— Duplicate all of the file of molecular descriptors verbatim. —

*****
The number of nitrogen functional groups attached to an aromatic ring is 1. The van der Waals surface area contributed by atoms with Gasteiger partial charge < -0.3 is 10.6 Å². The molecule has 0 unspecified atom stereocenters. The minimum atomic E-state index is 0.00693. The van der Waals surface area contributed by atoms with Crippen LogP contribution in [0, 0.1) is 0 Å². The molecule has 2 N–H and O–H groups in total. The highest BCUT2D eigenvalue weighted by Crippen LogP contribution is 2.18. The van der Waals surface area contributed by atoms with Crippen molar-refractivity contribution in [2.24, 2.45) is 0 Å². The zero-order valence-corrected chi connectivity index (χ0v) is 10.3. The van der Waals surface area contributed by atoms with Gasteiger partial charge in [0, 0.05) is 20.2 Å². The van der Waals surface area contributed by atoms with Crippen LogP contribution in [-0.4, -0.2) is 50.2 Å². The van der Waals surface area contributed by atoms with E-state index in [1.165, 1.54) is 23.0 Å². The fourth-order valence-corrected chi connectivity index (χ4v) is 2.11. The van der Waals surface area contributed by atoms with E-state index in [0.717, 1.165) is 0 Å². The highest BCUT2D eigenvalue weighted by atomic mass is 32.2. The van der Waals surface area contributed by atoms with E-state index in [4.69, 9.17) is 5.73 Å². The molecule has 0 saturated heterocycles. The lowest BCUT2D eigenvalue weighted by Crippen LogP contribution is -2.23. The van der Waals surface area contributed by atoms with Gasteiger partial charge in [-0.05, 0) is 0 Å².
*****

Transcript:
The number of nitrogen functional groups attached to an aromatic ring is 1. The van der Waals surface area contributed by atoms with Gasteiger partial charge < -0.3 is 10.6 Å². The molecule has 0 unspecified atom stereocenters. The minimum atomic E-state index is 0.00693. The van der Waals surface area contributed by atoms with Crippen LogP contribution in [0, 0.1) is 0 Å². The molecule has 2 N–H and O–H groups in total. The highest BCUT2D eigenvalue weighted by Crippen LogP contribution is 2.18. The van der Waals surface area contributed by atoms with Crippen molar-refractivity contribution in [2.24, 2.45) is 0 Å². The zero-order valence-corrected chi connectivity index (χ0v) is 10.3. The van der Waals surface area contributed by atoms with Gasteiger partial charge in [0, 0.05) is 20.2 Å². The van der Waals surface area contributed by atoms with Crippen LogP contribution in [-0.4, -0.2) is 50.2 Å². The van der Waals surface area contributed by atoms with E-state index in [1.165, 1.54) is 23.0 Å². The fourth-order valence-corrected chi connectivity index (χ4v) is 2.11. The van der Waals surface area contributed by atoms with E-state index in [0.717, 1.165) is 0 Å². The highest BCUT2D eigenvalue weighted by atomic mass is 32.2. The van der Waals surface area contributed by atoms with E-state index in [4.69, 9.17) is 5.73 Å². The molecule has 0 saturated heterocycles. The lowest BCUT2D eigenvalue weighted by Crippen LogP contribution is -2.23. The van der Waals surface area contributed by atoms with Gasteiger partial charge in [-0.05, 0) is 0 Å².